Sunday, December 14, 2014

Notes from NEASC, Part Two

The theme of Friday’s NEASC experience was looking outward.  That’s probably a good thing.

Prior Learning Assessment is one form of looking outward.  It’s the practice of granting academic credits for demonstrated knowledge or competency picked up in other places. (One speaker helpfully differentiated PLA from competency-based degrees by noting that the former assumes that the student shows up with knowledge, whereas the latter measures knowledge gained during enrollment.  It’s imperfect, but it’s a decent start.)  It’s becoming increasingly popular as a way to help adult students move more quickly through degree programs and get on with their careers.  As the number of high school graduates drops -- especially in New England -- the needs of adult learners are likely to carry more weight.

But PLA carries baggage.  Be too easy with it, and you start to become a diploma mill.  Be too strict with it, and you might as well just not bother.  And it’s an awkward fit, at best, with financial aid.

Many colleges do the “thin” version of PLA, which involves CLEP exams or departmentally-written challenge exams.  (We have both.)  Those work pretty well for certain kinds of classes, but usually only at the introductory level. The more robust version allows students to compile portfolios of previous work, and to petition for credits.

Three speakers from places that do PLA with some success -- Deborah Wright, from Lesley University; Gabrielle Dietzel, from the Vermont State Colleges; and Shirley Adams, from Charter Oak State College (CT) -- delivered variations on the same theme: deliver a three-credit course in how to demonstrate prior learning, and then let the students apply at the end of the semester with whatever they believe they can.  The three-credit course will be covered by financial aid, and can be figured into faculty workloads like any other three credit course.  Each addressed some version of the “conflict of interest” objection, which refers to the expectation that faculty would reject nearly every petition for fear of “giving away” too many credits.  In fact, they’ve found, students who receive credits for PLA go on to earn more credits at the college than students who don’t.  It’s a sort of loss leader.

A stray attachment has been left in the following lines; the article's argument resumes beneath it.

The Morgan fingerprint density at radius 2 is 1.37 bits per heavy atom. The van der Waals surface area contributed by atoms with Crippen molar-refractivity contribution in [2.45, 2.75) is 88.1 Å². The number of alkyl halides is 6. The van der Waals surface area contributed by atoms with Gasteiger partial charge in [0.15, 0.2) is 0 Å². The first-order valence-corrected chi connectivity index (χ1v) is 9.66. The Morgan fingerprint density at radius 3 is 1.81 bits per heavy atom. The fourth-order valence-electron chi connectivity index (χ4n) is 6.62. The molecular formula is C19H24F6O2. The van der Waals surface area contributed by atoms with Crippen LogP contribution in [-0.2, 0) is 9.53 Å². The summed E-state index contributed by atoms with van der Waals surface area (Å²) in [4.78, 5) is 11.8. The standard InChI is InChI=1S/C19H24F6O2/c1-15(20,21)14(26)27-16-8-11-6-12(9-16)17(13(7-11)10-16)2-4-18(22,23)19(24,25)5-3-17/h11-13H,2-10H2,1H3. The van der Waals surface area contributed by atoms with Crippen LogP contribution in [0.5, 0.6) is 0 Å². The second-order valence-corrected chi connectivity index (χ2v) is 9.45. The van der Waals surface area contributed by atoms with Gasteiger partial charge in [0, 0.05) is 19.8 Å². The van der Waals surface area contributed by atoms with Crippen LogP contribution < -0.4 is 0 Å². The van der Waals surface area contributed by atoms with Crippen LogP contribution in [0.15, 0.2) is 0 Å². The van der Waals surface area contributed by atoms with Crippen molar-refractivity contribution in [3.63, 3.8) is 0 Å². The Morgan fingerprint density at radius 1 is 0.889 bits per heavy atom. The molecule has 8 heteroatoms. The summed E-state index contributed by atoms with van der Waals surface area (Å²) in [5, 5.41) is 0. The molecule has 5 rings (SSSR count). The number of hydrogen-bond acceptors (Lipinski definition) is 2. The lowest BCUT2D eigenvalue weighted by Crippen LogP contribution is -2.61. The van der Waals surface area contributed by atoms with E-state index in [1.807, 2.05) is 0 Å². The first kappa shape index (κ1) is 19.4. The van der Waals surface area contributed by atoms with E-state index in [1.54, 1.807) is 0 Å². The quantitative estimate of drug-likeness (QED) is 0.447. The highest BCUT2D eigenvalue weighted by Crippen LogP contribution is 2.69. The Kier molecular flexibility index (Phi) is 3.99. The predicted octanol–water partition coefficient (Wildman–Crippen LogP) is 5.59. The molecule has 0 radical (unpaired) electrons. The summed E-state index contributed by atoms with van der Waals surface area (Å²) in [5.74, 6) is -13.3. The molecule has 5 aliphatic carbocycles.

Of course, the key difference is that with a traditional loss leader, the price is prominently displayed to lure the customer.  In this case, the customer has to enroll, pay for, and complete a semester-long class before learning which, if any, credits she earned.  That’s probably why the overall effect on recruitment is underwhelming.  
Judith Eaton, from CHEA, followed with a session reporting on the political climate around accreditation.  With Lamar Alexander taking over leadership of the Education committee in the Senate, there’s some expectation of changed priorities.  (Though with Barack Obama remaining as President, I’m skeptical about how drastically they can change in the next two years.)  Briefly, the regional accreditors would like to be substantially left alone, and are pushing an agenda of deregulation combined with increased spending.  So, there’s that.  Senator Alexander has made noises about deregulation, but it’s unlikely to come with additional funding.  (Eaton referred to Alexander wanting colleges to have “skin in the game” with student loans.  From a community college perspective, I’ll just note that that presumes the availability of skin.)  My fearless prediction, guaranteed or your money back: no drastic changes from the Feds in the next two years.  Each side will cancel out the other.

Eaton also noted repeated questioning from feds about whether the regional system -- as opposed a single national one -- makes sense.  My guess is that if we were starting from scratch, we’d design a national system, but at this point the transition costs would far outweigh any efficiency gains.  The regional system is a quirky accident of history, but it’s hardly a serious obstacle to change.

Finally, I met with Paula Krebs (from Bridgewater State) and several colleagues to continue work on the cross-sectoral partnership she started last Spring.  The goal of the partnership is to get research universities, regional colleges/universities, and community colleges talking to each other about how best to prepare graduate students and graduates for the jobs that actually exist at teaching-intensive institutions.  (We’re doing a presentation on that at the League for Innovation conference this Spring in Boston.)  The kickoff conference last Fall was a roaring success, but moving from initial excitement to sustainable programming is tricky, especially when the goal of the project runs counter to the self-images of the folks at the top graduate programs.  Still, if community colleges are going to be put through the wringer for employment outcomes, it seems reasonable that graduate programs get the same treatment.  Fair is fair.

Back to the ranch.  Worrying about the Feds, financial aid, and graduate programs is all very well, but we have finals.  First things first.